Creating A Quick HTML Sitemap To Increase Crawlability

A few weeks ago, I covered getting your XML sitemap into Google. In that lesson, I covered the differences between XML and HTML sitemaps. In my opinion, both are useful but HTML sitemaps are much more important.

Whether you have a traditional website or a blog, you should create an HTML sitemap, which is basically a list of all of the pages in your site. When you put the name of each page of your site onto the list, you will make it link to the actual page itself. Basically, it should look something like this, with your pages substituted for mine:

You would of course continue to list each of the other pages in your site.

Why Do I Need An HTML Sitemap Anyway?

Search engines send computer programs called spiders to crawl, in other words check out your site. When they find your homepage, they will follow each link they find – that’s the process they use to find each of your pages.

Creating an HTML sitemap makes it much easier for search engines like Google to find each of your pages. If a person has to click on five or six links to get to a page in your site, Google and other search engines won’t give the page much authority. That means that the page won’t rank well. If you create a sitemap, you can place each page two or three clicks away from the homepage.

The main reason I think HTML sitemaps are more important than XML sitemaps is that HTML sitemaps can help you to make a page rank better. Getting it closer to the homepage will pass more PageRank and authority to it. You can’t do that with an XML sitemap.

Bonus Tip For WordPressers

There is a simple plugin that you can use to create an HTML sitemap for you: Dagon Design Sitemap Generator. It’s a very easy install, here’s the step-by-step:

  • Download the plugin. You can find a download link here: Dagon Design Sitemap Generator.
  • Extract the plugin. Right click on the plugin with your mouse and select ‘Extract All’, ‘Extract’, or ‘Extract Here’. Click next a few times to finish the extraction.
  • Upload the plugin to your wp-content/plugins folder of your blog. If you’re unfamiliar with how to do this, visit this lesson that will teach you how to do it: How To FTP Using Filezilla.
  • Login to your WordPress admin and go to ‘Plugins’. Find the Dagon Design Sitemap Generator and click the ‘Activate’ link next to it.
  • Go to ‘Write’ in your WordPress admin, and then ‘Write Page’. Name the new page ‘Sitemap’.
  • Paste <!– ddsitemapgen –> into the code view of the page.
  • Publish the page. (If it doesn’t work change the name of the page to ‘Site Index’ – for some reason single word pages don’t work in WordPress sometimes.)

Super, Double Bonus Tip For Those That Read To The Bottom

I kind of hacked the plugin in order to make it work a little better. Once the plugin is installed, it creates multiple pages within the sitemap. It hooks the pages together with ‘next page’ links. I created hard links that appear at the bottom of each of those pages so that it would place pages 2, 3, 4, and 5 closer to the homepage.

In order to do this, all you have to do is edit the ‘Sitemap’ page you made, type 1, 2, 3 (continue this series out according to the amount of sitemap pages that were created by the plugin.) Highlight each number and link it to the page within the sitemap. You will have to go to each page in a separate window to get the URLs.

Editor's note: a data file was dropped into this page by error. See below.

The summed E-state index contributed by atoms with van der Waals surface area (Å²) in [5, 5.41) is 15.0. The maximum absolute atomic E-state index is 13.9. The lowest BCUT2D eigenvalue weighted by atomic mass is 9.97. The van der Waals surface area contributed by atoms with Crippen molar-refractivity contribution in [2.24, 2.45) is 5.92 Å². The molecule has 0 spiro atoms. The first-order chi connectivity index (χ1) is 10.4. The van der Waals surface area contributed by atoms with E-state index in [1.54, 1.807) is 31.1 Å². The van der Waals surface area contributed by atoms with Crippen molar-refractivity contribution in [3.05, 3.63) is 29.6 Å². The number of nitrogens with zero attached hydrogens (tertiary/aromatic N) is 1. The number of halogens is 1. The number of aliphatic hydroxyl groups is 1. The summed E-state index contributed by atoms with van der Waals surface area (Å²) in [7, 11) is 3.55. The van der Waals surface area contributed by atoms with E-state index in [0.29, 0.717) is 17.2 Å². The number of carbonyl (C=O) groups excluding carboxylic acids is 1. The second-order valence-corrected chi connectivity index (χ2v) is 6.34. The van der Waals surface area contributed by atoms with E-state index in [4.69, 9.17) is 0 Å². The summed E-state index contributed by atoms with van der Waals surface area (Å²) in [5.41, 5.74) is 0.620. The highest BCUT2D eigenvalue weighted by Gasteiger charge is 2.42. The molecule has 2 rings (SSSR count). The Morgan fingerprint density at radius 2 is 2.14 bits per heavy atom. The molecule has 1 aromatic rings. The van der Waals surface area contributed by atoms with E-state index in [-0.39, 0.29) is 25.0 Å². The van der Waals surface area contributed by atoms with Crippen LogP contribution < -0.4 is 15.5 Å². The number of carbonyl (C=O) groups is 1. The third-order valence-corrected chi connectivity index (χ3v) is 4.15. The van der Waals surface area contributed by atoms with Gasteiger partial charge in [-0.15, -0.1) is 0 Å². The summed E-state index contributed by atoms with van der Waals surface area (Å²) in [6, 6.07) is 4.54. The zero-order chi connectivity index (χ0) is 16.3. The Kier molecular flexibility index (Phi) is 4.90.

Happy Sitemapping!

Comments 13

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  2. Yes, the Dagon sitemap plugin is a must to get some links juice to all the posts of the blog.

    Not every post gets linked from external sites (unless you are Problogger 😉 ) so this sitemap plugin at sends at least one link to your post and prevent it to sink deep in SERP’s.

  3. I’ve used the Dagon sitemap plugin for a while on my blogs that would not work with the google sitemaps plugin. It’s very simple and works great. However, I never thought about using it on the blogs that also have the google xml sitemaps installed as well. hmm…

  4. Yes! The sitemap is one of those awesome search engine tools that many bloggers and website owners alike overlook all the time! It’s very powerful and I’m glad you’re reminding everyone, I did mine a couple weeks ago. Great tips as always, Court!

  5. I’ve had an XML sitemap for a long time, however I didn’t realize the seo benefits of an HTML sitemap as well.

    Very easy to install the plugin you recommended. Thanks!

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  7. I didn’t know about this plugin. I will check it out. I always modified the page template to create a sitemap page template. For users that may feel comfortable with it, copy the contents of page.php find the place where you have the div class=”entry” tag. Everything between that and the ?php endwhile; endif; ? tag is going to be replaced with this code
    <a href="" alt="">Home
    All internal pages:

    All internal blog posts:

    have_posts()) : $archive_query->the_post(); ?>
    <a href="" rel="bookmark" title="Permanent Link to ">

    Then upload the new page as sitemap.php
    Create a new page for your sitemap. It will be a blank page, but in the “attributes” widget of the sidebar in the editor select “sitemap” as your template. Then publish it. I hope the code tags worked. I don’t know if your theme is compatible with that.

  8. No, I don’t think it worked quite right. got to
    Paste the code in the right spot in your page.php copy. Name it sitemap.php, etc. for the rest of the instructions. Same instructions. New way of getting the code.

    Oh, I forgot, it’s important to have the part where it says “Template Name: Sitemap” That’s how you get it to show up in the page editor as a sitemap template.

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